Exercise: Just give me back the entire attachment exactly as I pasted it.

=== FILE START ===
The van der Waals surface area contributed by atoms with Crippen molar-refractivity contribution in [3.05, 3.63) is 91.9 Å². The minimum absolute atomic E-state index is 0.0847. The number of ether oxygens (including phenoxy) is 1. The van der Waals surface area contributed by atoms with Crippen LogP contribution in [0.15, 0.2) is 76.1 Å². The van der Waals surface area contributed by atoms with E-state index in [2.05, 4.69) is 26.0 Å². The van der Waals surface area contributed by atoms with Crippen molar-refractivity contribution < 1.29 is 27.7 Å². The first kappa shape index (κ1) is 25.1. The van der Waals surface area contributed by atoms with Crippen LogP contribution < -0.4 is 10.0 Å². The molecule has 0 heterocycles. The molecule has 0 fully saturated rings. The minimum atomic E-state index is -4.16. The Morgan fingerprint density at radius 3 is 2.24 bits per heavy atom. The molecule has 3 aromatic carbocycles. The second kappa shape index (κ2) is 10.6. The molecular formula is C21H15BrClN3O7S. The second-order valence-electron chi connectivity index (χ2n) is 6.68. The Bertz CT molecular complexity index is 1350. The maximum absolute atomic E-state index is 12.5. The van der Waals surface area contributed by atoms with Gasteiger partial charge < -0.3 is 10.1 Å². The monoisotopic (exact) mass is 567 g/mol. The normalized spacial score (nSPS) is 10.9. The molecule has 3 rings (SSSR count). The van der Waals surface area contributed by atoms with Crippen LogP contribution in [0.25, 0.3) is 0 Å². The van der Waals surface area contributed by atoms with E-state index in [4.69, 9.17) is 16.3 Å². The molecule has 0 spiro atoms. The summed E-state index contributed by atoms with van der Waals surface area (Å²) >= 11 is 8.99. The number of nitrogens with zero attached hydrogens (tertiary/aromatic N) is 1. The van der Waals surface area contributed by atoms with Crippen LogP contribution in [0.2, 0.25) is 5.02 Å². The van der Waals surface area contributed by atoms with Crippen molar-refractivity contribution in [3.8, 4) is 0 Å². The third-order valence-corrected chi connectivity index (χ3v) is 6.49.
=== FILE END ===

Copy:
The van der Waals surface area contributed by atoms with Crippen molar-refractivity contribution in [3.05, 3.63) is 91.9 Å². The minimum absolute atomic E-state index is 0.0847. The number of ether oxygens (including phenoxy) is 1. The van der Waals surface area contributed by atoms with Crippen LogP contribution in [0.15, 0.2) is 76.1 Å². The van der Waals surface area contributed by atoms with E-state index in [2.05, 4.69) is 26.0 Å². The van der Waals surface area contributed by atoms with Crippen molar-refractivity contribution < 1.29 is 27.7 Å². The first kappa shape index (κ1) is 25.1. The van der Waals surface area contributed by atoms with Crippen LogP contribution < -0.4 is 10.0 Å². The molecule has 0 heterocycles. The molecule has 0 fully saturated rings. The minimum atomic E-state index is -4.16. The Morgan fingerprint density at radius 3 is 2.24 bits per heavy atom. The molecule has 3 aromatic carbocycles. The second kappa shape index (κ2) is 10.6. The molecular formula is C21H15BrClN3O7S. The second-order valence-electron chi connectivity index (χ2n) is 6.68. The Bertz CT molecular complexity index is 1350. The maximum absolute atomic E-state index is 12.5. The van der Waals surface area contributed by atoms with Gasteiger partial charge < -0.3 is 10.1 Å². The monoisotopic (exact) mass is 567 g/mol. The normalized spacial score (nSPS) is 10.9. The molecule has 3 rings (SSSR count). The van der Waals surface area contributed by atoms with Crippen LogP contribution in [0.25, 0.3) is 0 Å². The van der Waals surface area contributed by atoms with E-state index in [4.69, 9.17) is 16.3 Å². The molecule has 0 spiro atoms. The summed E-state index contributed by atoms with van der Waals surface area (Å²) >= 11 is 8.99. The number of nitrogens with zero attached hydrogens (tertiary/aromatic N) is 1. The van der Waals surface area contributed by atoms with Crippen LogP contribution in [0.2, 0.25) is 5.02 Å². The van der Waals surface area contributed by atoms with Crippen molar-refractivity contribution in [3.8, 4) is 0 Å². The third-order valence-corrected chi connectivity index (χ3v) is 6.49.